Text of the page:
Antivirus software is best when you can set it up and then forget that it's there. For that reason, Kaspersky Internet Security for Mac (starting at $39.99 per year) is the best of its class, and our Editor's Choice for Mac antivirus software. Not only does it detect malware with perfect precision, but it also achieved the lowest system-performance-impact scores in all testing across the board.
While we don't love the interface, this software is still easy enough to use. And though Kaspersky asks you to pay a yearly fee while some other options are free, none of its competitors offer as much protection with as little system impact.
Costs and What's Covered
Kaspersky Internet Security for Mac costs $39.99 per year to protect one Mac, and $59.99 per year to protect up to three Macs.
It supports macOS 10.12 Sierra and OS X 10.11 El Capitan, and requires 2GB of RAM, 970MB of available disk space and an Intel CPU.
Kaspersky Internet Security for Mac uses traditional, signature-based scanning and behavioral-pattern recognition to detect malware. New suspicious files get uploaded to the Kaspersky Security Network, a cloud-based data-collection network that allows the 400 million computers around the world running Kaspersky software to share malware information and receive updates multiple times a day.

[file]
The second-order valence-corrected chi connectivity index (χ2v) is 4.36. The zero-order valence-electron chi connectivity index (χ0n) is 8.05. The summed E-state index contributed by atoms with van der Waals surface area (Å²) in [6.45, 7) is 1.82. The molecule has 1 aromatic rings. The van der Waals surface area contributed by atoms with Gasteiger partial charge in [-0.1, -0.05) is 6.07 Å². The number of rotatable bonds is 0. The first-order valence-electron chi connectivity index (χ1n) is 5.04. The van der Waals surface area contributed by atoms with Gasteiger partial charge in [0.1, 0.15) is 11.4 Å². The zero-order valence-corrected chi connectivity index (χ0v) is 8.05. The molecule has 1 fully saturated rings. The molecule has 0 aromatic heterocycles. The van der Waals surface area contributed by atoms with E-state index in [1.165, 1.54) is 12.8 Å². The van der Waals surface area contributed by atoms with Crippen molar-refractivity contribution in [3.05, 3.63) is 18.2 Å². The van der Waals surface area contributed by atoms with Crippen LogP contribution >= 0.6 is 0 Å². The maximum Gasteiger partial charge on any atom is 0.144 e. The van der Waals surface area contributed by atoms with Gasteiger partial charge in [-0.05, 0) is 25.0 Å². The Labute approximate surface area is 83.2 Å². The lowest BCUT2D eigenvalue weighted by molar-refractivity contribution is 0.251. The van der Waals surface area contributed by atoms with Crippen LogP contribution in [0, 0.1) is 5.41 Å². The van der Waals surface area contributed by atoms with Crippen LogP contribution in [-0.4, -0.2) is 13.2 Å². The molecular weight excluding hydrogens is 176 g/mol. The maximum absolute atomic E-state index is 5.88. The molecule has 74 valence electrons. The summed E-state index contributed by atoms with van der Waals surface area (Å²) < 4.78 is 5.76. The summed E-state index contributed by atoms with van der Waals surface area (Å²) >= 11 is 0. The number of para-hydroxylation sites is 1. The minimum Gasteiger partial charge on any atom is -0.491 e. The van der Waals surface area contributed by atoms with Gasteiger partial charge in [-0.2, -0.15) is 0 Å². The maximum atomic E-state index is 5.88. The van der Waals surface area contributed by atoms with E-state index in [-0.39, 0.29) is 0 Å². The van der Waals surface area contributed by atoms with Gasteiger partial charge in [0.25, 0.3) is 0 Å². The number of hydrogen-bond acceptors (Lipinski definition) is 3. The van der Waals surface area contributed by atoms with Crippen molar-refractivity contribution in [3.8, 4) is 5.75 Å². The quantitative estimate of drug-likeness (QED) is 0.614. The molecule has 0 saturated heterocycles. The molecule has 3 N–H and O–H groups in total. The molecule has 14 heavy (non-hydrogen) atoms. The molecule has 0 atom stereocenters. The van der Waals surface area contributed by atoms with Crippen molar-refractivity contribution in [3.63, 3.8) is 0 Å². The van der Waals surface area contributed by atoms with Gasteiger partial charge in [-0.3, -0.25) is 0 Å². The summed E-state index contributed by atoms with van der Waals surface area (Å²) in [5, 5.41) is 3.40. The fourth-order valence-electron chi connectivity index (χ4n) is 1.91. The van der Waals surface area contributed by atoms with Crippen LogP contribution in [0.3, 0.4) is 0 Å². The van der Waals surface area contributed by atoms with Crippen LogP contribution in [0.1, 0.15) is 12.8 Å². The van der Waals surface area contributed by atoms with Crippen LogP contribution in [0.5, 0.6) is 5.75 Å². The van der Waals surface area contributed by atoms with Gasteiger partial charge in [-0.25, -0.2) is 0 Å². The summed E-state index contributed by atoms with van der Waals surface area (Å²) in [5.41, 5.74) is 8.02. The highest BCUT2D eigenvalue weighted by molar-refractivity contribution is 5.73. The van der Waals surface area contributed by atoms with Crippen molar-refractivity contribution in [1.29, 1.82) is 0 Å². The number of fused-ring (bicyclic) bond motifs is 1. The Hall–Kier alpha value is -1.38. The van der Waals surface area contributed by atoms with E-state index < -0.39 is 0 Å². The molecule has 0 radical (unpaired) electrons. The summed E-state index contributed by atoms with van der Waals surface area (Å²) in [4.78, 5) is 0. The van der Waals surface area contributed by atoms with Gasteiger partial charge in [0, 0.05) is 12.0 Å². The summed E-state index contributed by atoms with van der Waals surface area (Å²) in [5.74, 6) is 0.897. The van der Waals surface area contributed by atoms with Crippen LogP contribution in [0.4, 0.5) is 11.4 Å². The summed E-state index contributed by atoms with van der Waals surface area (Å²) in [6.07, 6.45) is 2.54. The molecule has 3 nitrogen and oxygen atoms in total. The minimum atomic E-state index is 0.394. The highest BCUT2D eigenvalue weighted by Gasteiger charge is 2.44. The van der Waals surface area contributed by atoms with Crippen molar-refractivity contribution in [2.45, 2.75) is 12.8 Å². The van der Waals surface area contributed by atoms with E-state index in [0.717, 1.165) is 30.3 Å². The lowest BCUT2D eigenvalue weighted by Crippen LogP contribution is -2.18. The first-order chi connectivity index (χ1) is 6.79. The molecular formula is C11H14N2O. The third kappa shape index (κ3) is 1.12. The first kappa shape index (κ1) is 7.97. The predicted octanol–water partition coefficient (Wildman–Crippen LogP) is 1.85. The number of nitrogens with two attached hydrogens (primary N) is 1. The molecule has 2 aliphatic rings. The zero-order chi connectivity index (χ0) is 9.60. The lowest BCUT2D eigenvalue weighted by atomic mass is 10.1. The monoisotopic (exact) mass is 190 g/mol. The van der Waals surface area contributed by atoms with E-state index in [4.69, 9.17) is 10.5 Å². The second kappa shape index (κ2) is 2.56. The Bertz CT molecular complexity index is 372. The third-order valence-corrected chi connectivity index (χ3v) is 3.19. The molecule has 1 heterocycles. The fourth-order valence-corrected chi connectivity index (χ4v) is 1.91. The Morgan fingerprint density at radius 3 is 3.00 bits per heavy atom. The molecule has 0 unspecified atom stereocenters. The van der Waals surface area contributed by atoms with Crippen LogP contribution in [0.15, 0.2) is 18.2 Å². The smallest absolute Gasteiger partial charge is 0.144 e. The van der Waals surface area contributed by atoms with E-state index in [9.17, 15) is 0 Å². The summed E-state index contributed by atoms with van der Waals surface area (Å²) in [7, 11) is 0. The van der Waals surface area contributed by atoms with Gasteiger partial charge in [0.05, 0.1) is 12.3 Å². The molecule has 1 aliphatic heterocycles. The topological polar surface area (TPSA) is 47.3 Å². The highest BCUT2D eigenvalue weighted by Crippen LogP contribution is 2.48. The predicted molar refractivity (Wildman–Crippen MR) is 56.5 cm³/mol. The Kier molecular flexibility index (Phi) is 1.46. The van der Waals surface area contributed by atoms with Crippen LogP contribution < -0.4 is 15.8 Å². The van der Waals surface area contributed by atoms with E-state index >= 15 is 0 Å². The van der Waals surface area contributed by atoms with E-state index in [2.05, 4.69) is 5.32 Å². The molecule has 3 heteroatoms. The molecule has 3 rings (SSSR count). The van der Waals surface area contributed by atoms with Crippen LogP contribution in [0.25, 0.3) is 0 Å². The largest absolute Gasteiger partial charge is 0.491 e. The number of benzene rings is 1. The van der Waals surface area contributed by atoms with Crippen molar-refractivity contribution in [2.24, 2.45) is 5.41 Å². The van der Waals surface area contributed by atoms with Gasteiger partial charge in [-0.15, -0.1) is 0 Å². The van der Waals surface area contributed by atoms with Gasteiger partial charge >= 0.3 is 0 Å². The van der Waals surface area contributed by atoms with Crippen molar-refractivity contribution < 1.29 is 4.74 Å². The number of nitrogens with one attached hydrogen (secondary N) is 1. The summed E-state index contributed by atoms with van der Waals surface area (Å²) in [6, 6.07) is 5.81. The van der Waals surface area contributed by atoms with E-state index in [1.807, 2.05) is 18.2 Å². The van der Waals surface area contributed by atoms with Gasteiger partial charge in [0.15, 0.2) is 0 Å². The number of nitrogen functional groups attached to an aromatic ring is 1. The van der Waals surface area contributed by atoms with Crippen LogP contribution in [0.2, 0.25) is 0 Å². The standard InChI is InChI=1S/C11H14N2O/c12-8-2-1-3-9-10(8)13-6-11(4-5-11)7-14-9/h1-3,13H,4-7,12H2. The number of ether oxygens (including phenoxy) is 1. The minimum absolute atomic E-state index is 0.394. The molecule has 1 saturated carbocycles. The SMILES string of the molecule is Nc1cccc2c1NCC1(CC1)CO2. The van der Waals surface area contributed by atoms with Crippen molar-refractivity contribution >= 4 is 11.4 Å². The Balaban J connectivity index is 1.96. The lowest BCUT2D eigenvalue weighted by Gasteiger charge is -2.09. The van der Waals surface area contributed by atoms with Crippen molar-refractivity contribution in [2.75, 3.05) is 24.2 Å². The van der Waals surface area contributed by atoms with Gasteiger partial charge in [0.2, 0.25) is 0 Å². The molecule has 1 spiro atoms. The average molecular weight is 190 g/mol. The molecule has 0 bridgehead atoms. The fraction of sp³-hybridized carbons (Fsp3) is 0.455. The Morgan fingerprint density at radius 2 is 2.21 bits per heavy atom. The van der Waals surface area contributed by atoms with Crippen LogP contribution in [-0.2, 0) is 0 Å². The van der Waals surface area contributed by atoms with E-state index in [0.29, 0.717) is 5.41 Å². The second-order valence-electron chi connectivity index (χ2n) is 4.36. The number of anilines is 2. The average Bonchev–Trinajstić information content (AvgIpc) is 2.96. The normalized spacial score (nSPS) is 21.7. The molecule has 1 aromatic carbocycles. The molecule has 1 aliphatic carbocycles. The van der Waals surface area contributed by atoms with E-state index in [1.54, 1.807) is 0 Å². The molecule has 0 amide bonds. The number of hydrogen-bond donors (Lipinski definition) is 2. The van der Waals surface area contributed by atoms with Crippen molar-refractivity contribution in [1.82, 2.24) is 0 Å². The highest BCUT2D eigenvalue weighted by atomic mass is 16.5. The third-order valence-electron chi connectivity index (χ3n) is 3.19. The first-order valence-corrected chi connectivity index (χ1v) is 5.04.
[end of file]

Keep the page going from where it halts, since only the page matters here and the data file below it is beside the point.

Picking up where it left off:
Kaspersky Internet Security for Mac also stops malware made for Windows machines; this malware can find safe harbor on Macs and spread to other machines. Rival Mac antivirus products — including Sophos Home, Avira Free Antivirus for Mac and Norton Security Deluxe (for Mac) — also do this.
Two independent testing labs recently examined seven of the eight Mac antivirus suites we evaluated, and Kaspersky turned in perfect marks for both tests.
The German AV-Test lab found that Kaspersky Internet Security for Mac detected 100 percent of malware in May 2017 tests. Austria's AV-Comparatives also recorded a 100 percent score from Kaspersky in testing performed in July 2017. No false positives (software mistakenly flagged as malicious) were registered during either labs' testing for Kaspersky, or for any other Mac antivirus solutions.